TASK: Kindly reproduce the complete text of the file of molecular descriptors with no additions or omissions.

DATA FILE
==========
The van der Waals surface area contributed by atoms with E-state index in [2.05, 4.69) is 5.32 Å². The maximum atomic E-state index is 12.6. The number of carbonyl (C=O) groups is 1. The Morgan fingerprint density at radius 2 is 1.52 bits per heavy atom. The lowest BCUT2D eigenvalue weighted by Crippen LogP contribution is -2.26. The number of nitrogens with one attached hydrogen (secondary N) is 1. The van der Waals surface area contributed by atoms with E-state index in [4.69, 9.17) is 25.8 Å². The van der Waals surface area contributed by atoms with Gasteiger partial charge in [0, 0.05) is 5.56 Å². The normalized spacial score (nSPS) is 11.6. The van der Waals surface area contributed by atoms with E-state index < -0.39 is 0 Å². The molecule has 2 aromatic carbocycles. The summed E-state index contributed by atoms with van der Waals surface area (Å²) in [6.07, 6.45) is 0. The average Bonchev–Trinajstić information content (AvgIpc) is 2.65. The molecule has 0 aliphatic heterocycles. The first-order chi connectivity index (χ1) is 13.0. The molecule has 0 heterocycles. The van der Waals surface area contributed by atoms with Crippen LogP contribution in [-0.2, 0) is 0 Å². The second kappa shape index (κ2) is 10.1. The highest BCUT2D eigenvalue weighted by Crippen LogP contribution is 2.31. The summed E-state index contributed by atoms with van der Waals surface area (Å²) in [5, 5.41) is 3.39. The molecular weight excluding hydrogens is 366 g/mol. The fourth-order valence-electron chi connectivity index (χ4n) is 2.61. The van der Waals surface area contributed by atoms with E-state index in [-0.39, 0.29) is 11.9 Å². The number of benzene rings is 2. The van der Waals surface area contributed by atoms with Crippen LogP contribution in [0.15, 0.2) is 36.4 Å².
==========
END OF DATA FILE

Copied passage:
The van der Waals surface area contributed by atoms with E-state index in [2.05, 4.69) is 5.32 Å². The maximum atomic E-state index is 12.6. The number of carbonyl (C=O) groups is 1. The Morgan fingerprint density at radius 2 is 1.52 bits per heavy atom. The lowest BCUT2D eigenvalue weighted by Crippen LogP contribution is -2.26. The number of nitrogens with one attached hydrogen (secondary N) is 1. The van der Waals surface area contributed by atoms with E-state index in [4.69, 9.17) is 25.8 Å². The van der Waals surface area contributed by atoms with Gasteiger partial charge in [0, 0.05) is 5.56 Å². The normalized spacial score (nSPS) is 11.6. The van der Waals surface area contributed by atoms with E-state index < -0.39 is 0 Å². The molecule has 2 aromatic carbocycles. The summed E-state index contributed by atoms with van der Waals surface area (Å²) in [6.07, 6.45) is 0. The average Bonchev–Trinajstić information content (AvgIpc) is 2.65. The molecule has 0 aliphatic heterocycles. The first-order chi connectivity index (χ1) is 13.0. The molecule has 0 heterocycles. The van der Waals surface area contributed by atoms with Crippen LogP contribution in [-0.2, 0) is 0 Å². The second kappa shape index (κ2) is 10.1. The highest BCUT2D eigenvalue weighted by Crippen LogP contribution is 2.31. The summed E-state index contributed by atoms with van der Waals surface area (Å²) in [5, 5.41) is 3.39. The molecular weight excluding hydrogens is 366 g/mol. The fourth-order valence-electron chi connectivity index (χ4n) is 2.61. The van der Waals surface area contributed by atoms with E-state index in [-0.39, 0.29) is 11.9 Å². The number of benzene rings is 2. The van der Waals surface area contributed by atoms with Crippen LogP contribution in [0.15, 0.2) is 36.4 Å².